“History began on July 4, 1776. Everything before that was a mistake.” —Ron Swanson
Yesterday, Major League Baseball (MLB) announced that star Pittsburgh Pirates outfielder Starling Marte will serve an 80-game suspension for using performance-enhancing drugs (PEDs). Yes, you read that correctly: MLB’s commissioner Robert Manfred is literally punishing a player for injecting himself with a vile of awesome so he could hit 500-foot moonshot home runs. Personally, when your On Fire correspondent watches baseball, he (or she) is not interested in seeing a lanky Kyle Hendricks throw 88 mile per hour pitches and humbly jog off the mound. I want to see hitters light up scoreboards one mammoth home run at a time and showboat their entire trip around the bases. However, Manfred is discouraging this action-figure-esque strength by suspending ballplayers if they try to tap into synthetic-Popeye-spinach.
Last time I checked, baseball is considered the epitome of America, and America is considered the epitome of capitalism. If baseball truly wants to hold true to this comparison, it should arguably start mandating the use of PEDs. If we as a country cut down entire forests just to profit off lumber and industrialize further, who is to say we cannot apply the same principles to baseball? In the same way that increased industrialization leads to profits, home runs lead to more fans, and more fans lead to more money in MLB front offices. Yet Manfred refuses to entertain fans, instead keeping the game polite, one heroic suspension at a time. We are failing as a country by making baseball — dare I say it — Canadian.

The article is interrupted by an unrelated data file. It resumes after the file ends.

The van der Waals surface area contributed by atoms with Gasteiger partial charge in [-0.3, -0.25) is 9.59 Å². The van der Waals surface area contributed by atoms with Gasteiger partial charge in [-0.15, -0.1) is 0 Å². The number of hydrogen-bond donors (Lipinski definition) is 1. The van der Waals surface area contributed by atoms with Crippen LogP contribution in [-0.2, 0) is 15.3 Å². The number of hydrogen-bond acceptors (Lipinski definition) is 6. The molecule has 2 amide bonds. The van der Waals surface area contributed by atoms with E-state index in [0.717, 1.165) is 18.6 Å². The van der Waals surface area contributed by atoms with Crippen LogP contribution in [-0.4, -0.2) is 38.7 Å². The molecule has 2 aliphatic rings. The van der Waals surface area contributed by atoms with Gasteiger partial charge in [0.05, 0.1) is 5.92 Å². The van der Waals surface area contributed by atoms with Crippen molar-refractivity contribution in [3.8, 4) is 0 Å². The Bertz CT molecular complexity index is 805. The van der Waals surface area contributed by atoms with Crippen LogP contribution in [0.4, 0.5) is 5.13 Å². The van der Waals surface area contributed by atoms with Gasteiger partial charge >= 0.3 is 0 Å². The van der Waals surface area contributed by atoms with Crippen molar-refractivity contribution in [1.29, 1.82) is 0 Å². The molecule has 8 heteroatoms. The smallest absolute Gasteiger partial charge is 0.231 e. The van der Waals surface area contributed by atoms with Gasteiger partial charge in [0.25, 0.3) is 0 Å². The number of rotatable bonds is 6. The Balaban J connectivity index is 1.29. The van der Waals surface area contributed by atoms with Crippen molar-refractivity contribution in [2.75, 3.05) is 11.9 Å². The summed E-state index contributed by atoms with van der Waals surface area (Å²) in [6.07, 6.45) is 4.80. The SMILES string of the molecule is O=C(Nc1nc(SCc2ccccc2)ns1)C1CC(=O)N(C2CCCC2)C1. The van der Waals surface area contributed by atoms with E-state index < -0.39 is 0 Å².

Ultimately, the suspension of Marte is another example of professional sports’ pushing to make games as boring as possible. National Football League (NFL) commissioner Roger Goodell thought it would be genius to fine players thousands of dollars for celebrating touchdowns. During a recent National Basketball Association (NBA) game between the Warriors and the Knicks, no music was played so that fans might “appreciate” the sport in its “purest form.” The best adjective to describe this phenomenon: unpatriotic.
When George Washington crossed the Delaware River, I’m certain that he was envisioning an America that included 500-foot home-runs knocking out stadium light towers — not a country priding itself on sacrifice bunts that move a runner into scoring position. If he wanted to play small ball, Washington would’ve bent over to the redcoats. It is our duty as a modern society to fulfill Washington’s probable vision: mandating the use of PEDs in MLB.